Combined Pretrauma Scopolamine and Phencyclidine Attenuate Posttraumatic Increased Sensitivity to Delayed Secondary Ischemia

L. W. Jenkins, B. G. Lyeth, K. Moszynski, G. L. Clifton, H. F. Young, R. L. Hayes, W. Lewelt, R. L. Balster, D. S. Dewitt, L. P. Miller

Research output: Contribution to journalArticle

71 Scopus citations

Abstract

Fasted Wistar rats were given a mild level of traumatic brain injury (TBI) and then subjected to 6 min of transient forebrain ischemia 24 h posttrauma. One group was given simultaneous 1 mg/kg scopolamine and 4 mg/kg phencyclidine intraperitoneally (IP) 15 min before trauma and another group an equal volume of plasmalyte A solution. After 7 days of postinjury survival, placebo-treated rats demonstrated increased posttraumatic vulnerability to secondary ischemic CA1 neuronal death even 24 h after trauma. This finding confirmed that increased posttraumatic ischemic vulnerability persists for at least 24 h even following mild trauma. Combined muscarinic receptor and N-methyl-daspartate (NMDA) receptor coupled ion channel blockade given and present during the mild TBI statistically attenuated this enhanced secondary ischemic CA1 neuronal death and thus posttraumatic increased ischemic vulnerability. Placebo-treated rats had 335.3 ± 93.6 CA1 neurons/106μm2 and drug-treated rats had 844.8 ± 184.9 CA1 neurons/106μm2. This result suggests that muscarinic and/or NMDA receptor-mediated events confined to TBI and the early posttraumatic period are in part responsible for the phenomenon of increased posttraumatic ischemic vulnerability.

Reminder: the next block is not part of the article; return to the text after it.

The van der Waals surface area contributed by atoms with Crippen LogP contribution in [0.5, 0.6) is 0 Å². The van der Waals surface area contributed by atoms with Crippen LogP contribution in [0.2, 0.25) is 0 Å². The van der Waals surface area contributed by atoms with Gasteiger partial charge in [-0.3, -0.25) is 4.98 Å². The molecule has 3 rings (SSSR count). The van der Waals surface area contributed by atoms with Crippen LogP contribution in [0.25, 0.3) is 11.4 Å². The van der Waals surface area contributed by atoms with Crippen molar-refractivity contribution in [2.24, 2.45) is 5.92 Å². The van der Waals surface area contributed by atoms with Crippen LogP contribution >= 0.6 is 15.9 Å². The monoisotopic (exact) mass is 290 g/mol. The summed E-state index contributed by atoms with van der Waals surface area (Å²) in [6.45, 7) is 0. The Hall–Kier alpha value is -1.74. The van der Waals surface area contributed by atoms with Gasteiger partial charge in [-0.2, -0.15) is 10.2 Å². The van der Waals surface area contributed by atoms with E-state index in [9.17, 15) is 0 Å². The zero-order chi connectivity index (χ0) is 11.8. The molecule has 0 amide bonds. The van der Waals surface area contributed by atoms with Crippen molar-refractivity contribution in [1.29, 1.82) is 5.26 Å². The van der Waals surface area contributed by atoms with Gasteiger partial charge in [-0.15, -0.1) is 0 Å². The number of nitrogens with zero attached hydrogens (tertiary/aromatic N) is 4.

Original languageEnglish (US)
Pages (from-to)275-287
Number of pages13
JournalJournal of neurotrauma
Volume5
Issue number4
DOIs
StatePublished - Jan 1 1988
Externally publishedYes

ASJC Scopus subject areas

  • Clinical Neurology

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    Jenkins, L. W., Lyeth, B. G., Moszynski, K., Clifton, G. L., Young, H. F., Hayes, R. L., Lewelt, W., Balster, R. L., Dewitt, D. S., & Miller, L. P. (1988). Combined Pretrauma Scopolamine and Phencyclidine Attenuate Posttraumatic Increased Sensitivity to Delayed Secondary Ischemia. Journal of neurotrauma, 5(4), 275-287. https://doi.org/10.1089/neu.1988.5.275